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EPA agrees to decrease smog a day after getting sued over it

EPA administer Scott Pruitt doesn’t want to go to court right now.

Just one day after attorneys general from 16 states sued the Environmental Protection Agency over its delay implementing an Obama-era rule regulating emissions that cause smog, Pruitt announced his agency would move ahead with the regulation.

“We believe in dialogue with, and being responsive to, our state partners. Today’s action reinforces our commitment to working with the states through the complex designation process,” Pruitt said in a statement, which did not mention that some of those state partners — and Washington, D.C. — had taken the EPA to federal appeals court.

“We do not believe in regulation through litigation, and we take deadlines seriously, Pruitt added. “We also take the statute and the authority it gives us seriously.”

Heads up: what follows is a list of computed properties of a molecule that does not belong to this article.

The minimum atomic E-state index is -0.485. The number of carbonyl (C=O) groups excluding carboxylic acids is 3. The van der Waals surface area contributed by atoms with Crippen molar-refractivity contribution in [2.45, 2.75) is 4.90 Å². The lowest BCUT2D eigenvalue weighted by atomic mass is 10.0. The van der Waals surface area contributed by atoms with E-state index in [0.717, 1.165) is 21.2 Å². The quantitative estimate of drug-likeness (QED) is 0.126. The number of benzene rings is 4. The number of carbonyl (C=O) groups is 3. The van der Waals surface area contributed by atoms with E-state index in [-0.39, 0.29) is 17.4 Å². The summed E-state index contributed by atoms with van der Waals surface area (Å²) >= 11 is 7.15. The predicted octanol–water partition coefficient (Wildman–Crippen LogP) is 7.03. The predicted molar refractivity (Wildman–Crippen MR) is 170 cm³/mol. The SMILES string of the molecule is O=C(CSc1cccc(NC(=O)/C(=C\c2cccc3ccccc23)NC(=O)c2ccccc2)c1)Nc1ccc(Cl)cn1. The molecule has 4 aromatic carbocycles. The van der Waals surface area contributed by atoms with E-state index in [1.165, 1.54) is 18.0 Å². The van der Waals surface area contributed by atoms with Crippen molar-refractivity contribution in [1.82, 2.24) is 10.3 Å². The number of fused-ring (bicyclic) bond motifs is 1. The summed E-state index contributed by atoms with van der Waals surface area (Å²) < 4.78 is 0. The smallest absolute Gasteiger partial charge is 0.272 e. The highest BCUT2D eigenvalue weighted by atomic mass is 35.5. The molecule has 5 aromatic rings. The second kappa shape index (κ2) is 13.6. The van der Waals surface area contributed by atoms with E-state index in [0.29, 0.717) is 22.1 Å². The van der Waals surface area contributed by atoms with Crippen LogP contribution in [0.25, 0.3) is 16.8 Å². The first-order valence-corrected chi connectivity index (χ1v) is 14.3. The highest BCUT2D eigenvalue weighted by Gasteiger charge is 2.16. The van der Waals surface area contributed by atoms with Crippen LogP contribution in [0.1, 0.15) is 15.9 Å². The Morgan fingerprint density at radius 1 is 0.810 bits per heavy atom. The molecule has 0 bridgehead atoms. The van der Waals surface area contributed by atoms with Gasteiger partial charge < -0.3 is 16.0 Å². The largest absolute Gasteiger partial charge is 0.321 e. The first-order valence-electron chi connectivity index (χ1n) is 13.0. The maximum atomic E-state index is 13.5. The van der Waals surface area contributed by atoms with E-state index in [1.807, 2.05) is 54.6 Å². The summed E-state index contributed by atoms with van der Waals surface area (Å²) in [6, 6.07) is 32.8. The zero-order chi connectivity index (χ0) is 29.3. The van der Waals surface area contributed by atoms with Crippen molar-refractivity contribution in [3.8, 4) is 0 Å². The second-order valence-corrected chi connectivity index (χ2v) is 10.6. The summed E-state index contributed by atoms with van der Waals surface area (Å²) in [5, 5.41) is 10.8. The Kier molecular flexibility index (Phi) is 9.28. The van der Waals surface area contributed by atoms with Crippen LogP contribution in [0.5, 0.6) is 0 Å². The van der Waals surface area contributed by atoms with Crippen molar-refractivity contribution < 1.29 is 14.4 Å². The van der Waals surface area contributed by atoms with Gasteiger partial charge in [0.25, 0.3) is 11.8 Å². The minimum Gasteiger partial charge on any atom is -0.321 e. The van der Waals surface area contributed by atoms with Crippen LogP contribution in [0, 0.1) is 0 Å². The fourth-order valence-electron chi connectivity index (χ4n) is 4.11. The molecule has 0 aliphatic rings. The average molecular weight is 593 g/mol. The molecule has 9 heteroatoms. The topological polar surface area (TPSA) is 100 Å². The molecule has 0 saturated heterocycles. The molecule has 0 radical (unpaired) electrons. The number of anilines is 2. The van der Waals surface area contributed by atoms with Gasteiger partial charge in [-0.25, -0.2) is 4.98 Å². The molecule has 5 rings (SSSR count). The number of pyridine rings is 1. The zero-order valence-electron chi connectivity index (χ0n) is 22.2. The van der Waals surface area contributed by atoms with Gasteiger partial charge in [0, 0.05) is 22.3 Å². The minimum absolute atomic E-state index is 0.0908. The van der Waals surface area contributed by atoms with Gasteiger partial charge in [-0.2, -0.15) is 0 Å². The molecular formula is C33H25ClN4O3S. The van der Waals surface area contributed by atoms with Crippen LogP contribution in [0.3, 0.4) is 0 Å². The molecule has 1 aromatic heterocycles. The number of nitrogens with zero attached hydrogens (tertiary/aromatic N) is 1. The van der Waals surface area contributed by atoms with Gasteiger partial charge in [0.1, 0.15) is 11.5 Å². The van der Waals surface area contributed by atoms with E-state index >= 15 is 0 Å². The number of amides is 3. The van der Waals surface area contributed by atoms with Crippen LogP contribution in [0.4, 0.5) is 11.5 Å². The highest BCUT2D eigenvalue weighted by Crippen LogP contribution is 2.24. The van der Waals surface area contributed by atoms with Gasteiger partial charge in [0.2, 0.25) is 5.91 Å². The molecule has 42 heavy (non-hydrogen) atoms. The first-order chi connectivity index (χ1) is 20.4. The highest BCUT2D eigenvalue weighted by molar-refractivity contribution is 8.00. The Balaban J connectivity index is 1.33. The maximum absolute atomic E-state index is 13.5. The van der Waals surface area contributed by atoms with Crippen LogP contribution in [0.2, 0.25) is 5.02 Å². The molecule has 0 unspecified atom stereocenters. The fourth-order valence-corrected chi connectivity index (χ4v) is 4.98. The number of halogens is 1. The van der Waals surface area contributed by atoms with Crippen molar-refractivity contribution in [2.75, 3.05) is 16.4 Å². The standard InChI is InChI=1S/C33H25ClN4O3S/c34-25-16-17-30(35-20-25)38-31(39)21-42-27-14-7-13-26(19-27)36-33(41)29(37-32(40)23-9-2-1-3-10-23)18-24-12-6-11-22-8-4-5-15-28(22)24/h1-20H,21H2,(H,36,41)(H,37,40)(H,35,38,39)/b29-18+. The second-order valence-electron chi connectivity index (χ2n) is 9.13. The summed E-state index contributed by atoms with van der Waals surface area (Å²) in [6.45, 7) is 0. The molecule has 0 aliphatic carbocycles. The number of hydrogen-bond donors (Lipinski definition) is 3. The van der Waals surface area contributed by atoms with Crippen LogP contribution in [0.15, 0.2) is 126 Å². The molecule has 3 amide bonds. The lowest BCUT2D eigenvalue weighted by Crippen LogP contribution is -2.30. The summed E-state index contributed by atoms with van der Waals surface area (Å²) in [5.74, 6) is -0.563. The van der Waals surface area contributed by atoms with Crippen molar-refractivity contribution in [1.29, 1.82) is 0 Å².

Back in June, the EPA originally sought to wait one year before implementing the regulation, which would curb fossil-fuel burning in an effort to lower smog, also known as ground-level ozone, which is linked to lung diseases and childhood asthma, among other health ailments. While the agency wanted to give states more time and flexibility to plan for the regulations, the delay would’ve kept the rule from going into effect until at least October 2018.

Pruitt’s decision on Thursday to stay out of court over the ozone rule also comes in the wake of the EPA taking a brutal legal beating earlier this week. On Monday, the U.S. Court of Appeals for the D.C. Circuit Court ruled that the agency couldn’t delay the implementation of an Obama-era rule on methane anymore — a signal that courts might not support Pruitt’s rushed efforts to hold back environmental regulations long enough to gut them.

“Pruitt’s lawless attempt to delay stronger ozone-pollution protections would have put thousands of lives at risk,” Lori Ann Burd, director of the Center for Biological Diversity’s environmental program, said in a statement. “It’s disturbing how much pressure it took to get this common-sense step from the guy in charge of protecting the air we breathe.”